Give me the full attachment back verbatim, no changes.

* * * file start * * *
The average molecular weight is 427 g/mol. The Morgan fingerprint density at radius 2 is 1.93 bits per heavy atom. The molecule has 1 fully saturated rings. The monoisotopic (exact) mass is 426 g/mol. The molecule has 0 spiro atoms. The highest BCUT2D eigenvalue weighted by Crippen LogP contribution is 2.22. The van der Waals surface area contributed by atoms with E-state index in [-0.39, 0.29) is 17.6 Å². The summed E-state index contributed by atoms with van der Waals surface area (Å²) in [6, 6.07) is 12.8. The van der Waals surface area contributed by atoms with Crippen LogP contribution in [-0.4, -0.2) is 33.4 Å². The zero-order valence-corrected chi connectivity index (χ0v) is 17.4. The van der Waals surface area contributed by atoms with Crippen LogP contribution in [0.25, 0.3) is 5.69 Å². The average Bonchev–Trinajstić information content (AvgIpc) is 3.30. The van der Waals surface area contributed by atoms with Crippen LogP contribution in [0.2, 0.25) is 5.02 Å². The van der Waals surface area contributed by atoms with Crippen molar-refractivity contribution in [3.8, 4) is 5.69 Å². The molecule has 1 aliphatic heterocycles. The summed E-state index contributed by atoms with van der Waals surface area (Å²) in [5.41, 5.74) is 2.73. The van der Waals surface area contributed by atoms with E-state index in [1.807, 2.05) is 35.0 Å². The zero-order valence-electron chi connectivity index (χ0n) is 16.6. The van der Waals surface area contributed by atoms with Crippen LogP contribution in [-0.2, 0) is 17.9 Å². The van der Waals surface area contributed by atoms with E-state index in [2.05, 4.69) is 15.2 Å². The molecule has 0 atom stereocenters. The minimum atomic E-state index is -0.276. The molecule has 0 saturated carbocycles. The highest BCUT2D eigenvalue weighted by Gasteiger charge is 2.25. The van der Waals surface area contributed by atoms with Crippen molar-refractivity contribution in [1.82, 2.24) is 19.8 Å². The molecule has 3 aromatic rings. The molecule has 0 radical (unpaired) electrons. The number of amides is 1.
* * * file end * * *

The average molecular weight is 427 g/mol. The Morgan fingerprint density at radius 2 is 1.93 bits per heavy atom. The molecule has 1 fully saturated rings. The monoisotopic (exact) mass is 426 g/mol. The molecule has 0 spiro atoms. The highest BCUT2D eigenvalue weighted by Crippen LogP contribution is 2.22. The van der Waals surface area contributed by atoms with E-state index in [-0.39, 0.29) is 17.6 Å². The summed E-state index contributed by atoms with van der Waals surface area (Å²) in [6, 6.07) is 12.8. The van der Waals surface area contributed by atoms with Crippen LogP contribution in [-0.4, -0.2) is 33.4 Å². The zero-order valence-corrected chi connectivity index (χ0v) is 17.4. The van der Waals surface area contributed by atoms with Crippen LogP contribution in [0.25, 0.3) is 5.69 Å². The average Bonchev–Trinajstić information content (AvgIpc) is 3.30. The van der Waals surface area contributed by atoms with Crippen LogP contribution in [0.2, 0.25) is 5.02 Å². The van der Waals surface area contributed by atoms with Crippen molar-refractivity contribution in [3.8, 4) is 5.69 Å². The molecule has 1 aliphatic heterocycles. The summed E-state index contributed by atoms with van der Waals surface area (Å²) in [5.41, 5.74) is 2.73. The van der Waals surface area contributed by atoms with E-state index in [1.807, 2.05) is 35.0 Å². The zero-order valence-electron chi connectivity index (χ0n) is 16.6. The van der Waals surface area contributed by atoms with Crippen LogP contribution in [-0.2, 0) is 17.9 Å². The van der Waals surface area contributed by atoms with E-state index in [2.05, 4.69) is 15.2 Å². The molecule has 0 atom stereocenters. The minimum atomic E-state index is -0.276. The molecule has 0 saturated carbocycles. The highest BCUT2D eigenvalue weighted by Gasteiger charge is 2.25. The van der Waals surface area contributed by atoms with Crippen molar-refractivity contribution in [1.82, 2.24) is 19.8 Å². The molecule has 3 aromatic rings. The molecule has 0 radical (unpaired) electrons. The number of amides is 1.